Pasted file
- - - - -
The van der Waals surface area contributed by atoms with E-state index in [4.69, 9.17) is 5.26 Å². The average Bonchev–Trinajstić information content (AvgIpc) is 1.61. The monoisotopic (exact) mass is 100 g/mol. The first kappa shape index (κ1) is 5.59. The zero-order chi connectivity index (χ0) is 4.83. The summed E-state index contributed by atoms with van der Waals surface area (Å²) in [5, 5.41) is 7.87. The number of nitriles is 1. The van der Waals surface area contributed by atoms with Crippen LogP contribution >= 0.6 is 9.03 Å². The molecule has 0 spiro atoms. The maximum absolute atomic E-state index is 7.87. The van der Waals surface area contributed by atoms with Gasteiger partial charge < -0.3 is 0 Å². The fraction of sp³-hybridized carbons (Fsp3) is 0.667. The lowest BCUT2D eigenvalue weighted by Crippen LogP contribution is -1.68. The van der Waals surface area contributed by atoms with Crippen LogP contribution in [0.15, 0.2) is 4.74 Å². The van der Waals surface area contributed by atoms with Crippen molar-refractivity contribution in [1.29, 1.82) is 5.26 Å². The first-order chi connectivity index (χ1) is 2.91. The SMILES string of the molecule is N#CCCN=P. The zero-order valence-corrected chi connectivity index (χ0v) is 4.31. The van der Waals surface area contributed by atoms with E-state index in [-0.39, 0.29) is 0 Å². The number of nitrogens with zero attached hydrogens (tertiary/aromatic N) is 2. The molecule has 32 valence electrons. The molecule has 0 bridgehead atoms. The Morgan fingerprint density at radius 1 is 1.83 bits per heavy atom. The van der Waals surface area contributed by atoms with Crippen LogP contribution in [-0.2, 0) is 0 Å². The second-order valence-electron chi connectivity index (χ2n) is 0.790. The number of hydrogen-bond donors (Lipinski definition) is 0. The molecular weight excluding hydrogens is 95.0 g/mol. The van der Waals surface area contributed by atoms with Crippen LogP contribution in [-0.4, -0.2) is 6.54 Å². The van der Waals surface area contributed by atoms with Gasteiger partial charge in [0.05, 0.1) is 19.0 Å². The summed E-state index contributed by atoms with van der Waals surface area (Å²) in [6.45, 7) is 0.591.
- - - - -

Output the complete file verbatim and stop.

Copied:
The van der Waals surface area contributed by atoms with E-state index in [4.69, 9.17) is 5.26 Å². The average Bonchev–Trinajstić information content (AvgIpc) is 1.61. The monoisotopic (exact) mass is 100 g/mol. The first kappa shape index (κ1) is 5.59. The zero-order chi connectivity index (χ0) is 4.83. The summed E-state index contributed by atoms with van der Waals surface area (Å²) in [5, 5.41) is 7.87. The number of nitriles is 1. The van der Waals surface area contributed by atoms with Crippen LogP contribution >= 0.6 is 9.03 Å². The molecule has 0 spiro atoms. The maximum absolute atomic E-state index is 7.87. The van der Waals surface area contributed by atoms with Gasteiger partial charge < -0.3 is 0 Å². The fraction of sp³-hybridized carbons (Fsp3) is 0.667. The lowest BCUT2D eigenvalue weighted by Crippen LogP contribution is -1.68. The van der Waals surface area contributed by atoms with Crippen LogP contribution in [0.15, 0.2) is 4.74 Å². The van der Waals surface area contributed by atoms with Crippen molar-refractivity contribution in [1.29, 1.82) is 5.26 Å². The first-order chi connectivity index (χ1) is 2.91. The SMILES string of the molecule is N#CCCN=P. The zero-order valence-corrected chi connectivity index (χ0v) is 4.31. The van der Waals surface area contributed by atoms with E-state index in [-0.39, 0.29) is 0 Å². The number of nitrogens with zero attached hydrogens (tertiary/aromatic N) is 2. The molecule has 32 valence electrons. The molecule has 0 bridgehead atoms. The Morgan fingerprint density at radius 1 is 1.83 bits per heavy atom. The van der Waals surface area contributed by atoms with Crippen LogP contribution in [-0.2, 0) is 0 Å². The second-order valence-electron chi connectivity index (χ2n) is 0.790. The number of hydrogen-bond donors (Lipinski definition) is 0. The molecular weight excluding hydrogens is 95.0 g/mol. The van der Waals surface area contributed by atoms with Crippen LogP contribution in [-0.4, -0.2) is 6.54 Å². The van der Waals surface area contributed by atoms with Gasteiger partial charge in [0.05, 0.1) is 19.0 Å². The summed E-state index contributed by atoms with van der Waals surface area (Å²) in [6.45, 7) is 0.591.